Gordon’s health emergency to expire

Maya Shimizu Harris with the Casper Star-Tribune, from the Wyoming News Exchange

CASPER — Wyoming’s COVID-19 public health emergency declaration will effectively end March 14, Gov. Mark Gordon announced Monday. 

“As we see our case numbers and hospitalizations receding, it is time to begin the shift to a new phase,” Gordon said in a statement. “This virus will be with us for the foreseeable future and we should manage it appropriately. That means being personally responsible for one’s own health and respectful of your family and neighbors.” 

Gordon issued an executive order declaring a state of emergency in Wyoming on March 13, 2020, two days after the first case was identified here in a Sheridan County resident. The order directed the Office of Homeland Security, the Adjutant General and the Wyoming Department of Health to mobilize resources to fight the COVID-19 public health crisis. 

After cases spiked and receded many times, it appears that COVID cases and hospitalizations are on decline, at least for now. On Monday, the state’s hospitals were treating 47 COVID-19 patients. That number peaked at nearly 250 in October.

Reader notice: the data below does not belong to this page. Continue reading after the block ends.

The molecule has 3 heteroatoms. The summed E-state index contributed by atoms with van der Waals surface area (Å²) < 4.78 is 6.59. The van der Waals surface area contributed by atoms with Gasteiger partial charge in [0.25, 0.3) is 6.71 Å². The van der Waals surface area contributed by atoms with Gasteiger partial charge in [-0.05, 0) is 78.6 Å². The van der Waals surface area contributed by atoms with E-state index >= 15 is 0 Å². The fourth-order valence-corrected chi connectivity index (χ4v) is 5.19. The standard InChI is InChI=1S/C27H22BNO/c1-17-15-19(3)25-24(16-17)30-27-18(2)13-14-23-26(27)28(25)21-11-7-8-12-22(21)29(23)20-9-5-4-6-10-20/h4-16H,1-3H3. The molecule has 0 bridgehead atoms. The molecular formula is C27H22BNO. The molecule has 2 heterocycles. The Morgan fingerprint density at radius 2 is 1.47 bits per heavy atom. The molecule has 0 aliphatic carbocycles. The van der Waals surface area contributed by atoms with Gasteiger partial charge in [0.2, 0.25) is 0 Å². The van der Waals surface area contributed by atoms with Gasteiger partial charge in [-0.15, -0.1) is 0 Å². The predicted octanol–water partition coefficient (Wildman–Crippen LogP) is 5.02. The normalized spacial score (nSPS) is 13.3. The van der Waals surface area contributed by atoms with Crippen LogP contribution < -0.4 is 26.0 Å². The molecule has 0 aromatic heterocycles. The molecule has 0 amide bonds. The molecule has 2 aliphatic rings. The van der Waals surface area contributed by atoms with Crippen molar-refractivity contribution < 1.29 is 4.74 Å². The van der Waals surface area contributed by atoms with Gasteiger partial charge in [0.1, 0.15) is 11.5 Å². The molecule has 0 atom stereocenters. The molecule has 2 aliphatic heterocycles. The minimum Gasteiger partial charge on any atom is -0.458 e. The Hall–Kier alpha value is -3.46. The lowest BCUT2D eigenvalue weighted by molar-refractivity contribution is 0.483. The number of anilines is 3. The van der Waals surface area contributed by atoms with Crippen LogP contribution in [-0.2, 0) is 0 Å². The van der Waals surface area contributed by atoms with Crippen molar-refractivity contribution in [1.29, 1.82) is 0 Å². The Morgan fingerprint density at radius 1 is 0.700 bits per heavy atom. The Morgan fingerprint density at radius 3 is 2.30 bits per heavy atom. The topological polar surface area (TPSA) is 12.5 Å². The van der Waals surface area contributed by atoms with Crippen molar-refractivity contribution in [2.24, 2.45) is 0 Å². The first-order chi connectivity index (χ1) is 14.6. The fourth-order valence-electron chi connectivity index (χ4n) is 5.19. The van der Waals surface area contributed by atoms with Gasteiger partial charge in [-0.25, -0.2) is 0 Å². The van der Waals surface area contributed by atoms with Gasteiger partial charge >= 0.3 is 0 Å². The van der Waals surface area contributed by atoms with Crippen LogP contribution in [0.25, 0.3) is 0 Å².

Cases in Wyoming have also fallen off dramatically following a spike driven by the omicron variant. In late January, the state’s seven-day average for lab confirmed cases topped 1,000. It’s now under 60. 

The New York Times reported 9,086 new cases nationally on Sunday. In mid-January, by comparison, daily cases at times topped 900,000. 

The end of the public health emergency entails the termination of the federally funded Supplemental Nutrition Assistance Program emergency allotment, effective May 1, and the elimination of emergency rule changes to licensure requirements for the Board of Medicine and Board of Nursing, according to Gordon’s announcement. 

States were eligible to receive emergency SNAP allotments beginning in March 2020. The rule changes for licensure requirements were meant to accommodate the need for more medical personnel on a temporary basis, said Wyoming Department of Health spokesperson Kim Deti. 


The announcement said that the majority of Wyomingites will not be impacted by the shifts brought about by the end of the state’s public health emergency (the state’s declaration covers different areas from its national counterpart, which is still in effect). 

Gordon also announced on Monday the appointment of Stefan Johansson, currently Wyoming Department of Public Health interim director, as the department’s permanent director. Johansson has served as interim director since May 2021 and has worked in the department since 2013.


This story was published on March 1.


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